South Korea Backs Team’s Human Cloning, Embryonic Stem Cell Research

Bioethics   |   Steven Ertelt   |   Jan 12, 2005   |   9:00AM   |   WASHINGTON, DC

South Korea Backs Team’s Human Cloning, Embryonic Stem Cell Research

Email this article
Printer friendly page

by Steven Ertelt Editor
January 12, 2005

Seoul, South Korea ( — As expected, the South Korean government approved research projects submit for approval by a team of scientists at Seoul National University. The Asian nation finalized guidelines last month under which the scientists can carry out human cloning to produce unborn children for the sole purpose of destroying them for their stem cells.

The South Korean Ministry of Health and Welfare okayed a request by Hwang Woo-seok, a professor at the college who led a team of scientists last February in becoming the first to successfully clone a human embryo for research purposes.

"With today’s action, Professor Hwang’s team can spur their research under the government’s supervision,” the ministry said in a statement.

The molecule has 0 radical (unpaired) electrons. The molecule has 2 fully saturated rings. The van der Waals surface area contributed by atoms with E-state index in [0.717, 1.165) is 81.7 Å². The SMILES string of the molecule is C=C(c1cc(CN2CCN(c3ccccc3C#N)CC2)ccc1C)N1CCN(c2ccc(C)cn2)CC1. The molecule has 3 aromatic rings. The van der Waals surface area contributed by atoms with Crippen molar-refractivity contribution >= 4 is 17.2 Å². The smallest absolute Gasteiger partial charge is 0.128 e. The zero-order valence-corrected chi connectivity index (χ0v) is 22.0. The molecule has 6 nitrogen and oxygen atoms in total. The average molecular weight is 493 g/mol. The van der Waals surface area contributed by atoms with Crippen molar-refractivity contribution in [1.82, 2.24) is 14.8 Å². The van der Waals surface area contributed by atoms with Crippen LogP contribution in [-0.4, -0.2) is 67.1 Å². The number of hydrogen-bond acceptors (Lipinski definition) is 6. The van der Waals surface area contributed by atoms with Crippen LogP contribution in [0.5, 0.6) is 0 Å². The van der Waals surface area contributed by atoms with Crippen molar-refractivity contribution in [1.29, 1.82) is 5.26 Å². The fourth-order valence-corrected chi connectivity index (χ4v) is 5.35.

The guidelines follow a law passed by the country’s legislature allowing cloning for research but not for reproductive purposes.

The new law allows Woo-seok’s team to also use unused eggs from fertility clinics to create embryos for research.

The South Korean government hopes the destructive research will lead to cures for 18 diseases, including Alzheimer’s, even though two decades of embryonic stem cell research have yet to cure a single patient or produce any treatments for diseases.

On the other hand, the use of adult stem cells, which do not require the destruction of human life to obtain, have already produced treatments for dozens of diseases and ailments.

For Alzheimer’s patients, embryonic stem cell research is not likely going to fund a cure for the disease.

Scientists at Johns Hopkins University and the University of Georgia have said the disease is too complex to be affected by stem cells. They’re looking to other kinds of research to make an impact.

The new guidelines also prevent private companies from carrying out genetic examinations.